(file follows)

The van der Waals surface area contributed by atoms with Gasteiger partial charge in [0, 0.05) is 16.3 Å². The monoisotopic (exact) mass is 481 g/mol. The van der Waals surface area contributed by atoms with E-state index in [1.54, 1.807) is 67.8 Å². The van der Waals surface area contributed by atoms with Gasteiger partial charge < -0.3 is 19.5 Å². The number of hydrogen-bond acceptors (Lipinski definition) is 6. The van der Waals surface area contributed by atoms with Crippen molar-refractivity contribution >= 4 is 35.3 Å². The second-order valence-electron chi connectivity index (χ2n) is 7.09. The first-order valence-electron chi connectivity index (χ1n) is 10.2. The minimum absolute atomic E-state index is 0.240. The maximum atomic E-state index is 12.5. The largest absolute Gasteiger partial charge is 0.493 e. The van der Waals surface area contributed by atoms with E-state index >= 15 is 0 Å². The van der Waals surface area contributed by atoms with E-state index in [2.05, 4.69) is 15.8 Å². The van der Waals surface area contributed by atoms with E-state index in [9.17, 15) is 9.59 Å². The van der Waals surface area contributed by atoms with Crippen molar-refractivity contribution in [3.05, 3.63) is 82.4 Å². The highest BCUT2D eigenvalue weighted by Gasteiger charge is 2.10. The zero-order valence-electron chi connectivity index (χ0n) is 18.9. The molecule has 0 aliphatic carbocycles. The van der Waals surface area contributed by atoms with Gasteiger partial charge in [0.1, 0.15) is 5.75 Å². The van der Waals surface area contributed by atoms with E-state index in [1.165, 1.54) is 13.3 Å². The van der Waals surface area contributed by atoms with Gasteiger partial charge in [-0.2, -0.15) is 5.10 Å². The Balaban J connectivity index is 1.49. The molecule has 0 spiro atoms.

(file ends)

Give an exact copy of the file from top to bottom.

The van der Waals surface area contributed by atoms with Gasteiger partial charge in [0, 0.05) is 16.3 Å². The monoisotopic (exact) mass is 481 g/mol. The van der Waals surface area contributed by atoms with E-state index in [1.54, 1.807) is 67.8 Å². The van der Waals surface area contributed by atoms with Gasteiger partial charge < -0.3 is 19.5 Å². The number of hydrogen-bond acceptors (Lipinski definition) is 6. The van der Waals surface area contributed by atoms with Crippen molar-refractivity contribution >= 4 is 35.3 Å². The second-order valence-electron chi connectivity index (χ2n) is 7.09. The first-order valence-electron chi connectivity index (χ1n) is 10.2. The minimum absolute atomic E-state index is 0.240. The maximum atomic E-state index is 12.5. The largest absolute Gasteiger partial charge is 0.493 e. The van der Waals surface area contributed by atoms with E-state index >= 15 is 0 Å². The van der Waals surface area contributed by atoms with E-state index in [2.05, 4.69) is 15.8 Å². The van der Waals surface area contributed by atoms with E-state index in [9.17, 15) is 9.59 Å². The van der Waals surface area contributed by atoms with Crippen molar-refractivity contribution in [3.05, 3.63) is 82.4 Å². The highest BCUT2D eigenvalue weighted by Gasteiger charge is 2.10. The zero-order valence-electron chi connectivity index (χ0n) is 18.9. The molecule has 0 aliphatic carbocycles. The van der Waals surface area contributed by atoms with Gasteiger partial charge in [0.1, 0.15) is 5.75 Å². The van der Waals surface area contributed by atoms with E-state index in [1.165, 1.54) is 13.3 Å². The van der Waals surface area contributed by atoms with Gasteiger partial charge in [-0.2, -0.15) is 5.10 Å². The Balaban J connectivity index is 1.49. The molecule has 0 spiro atoms.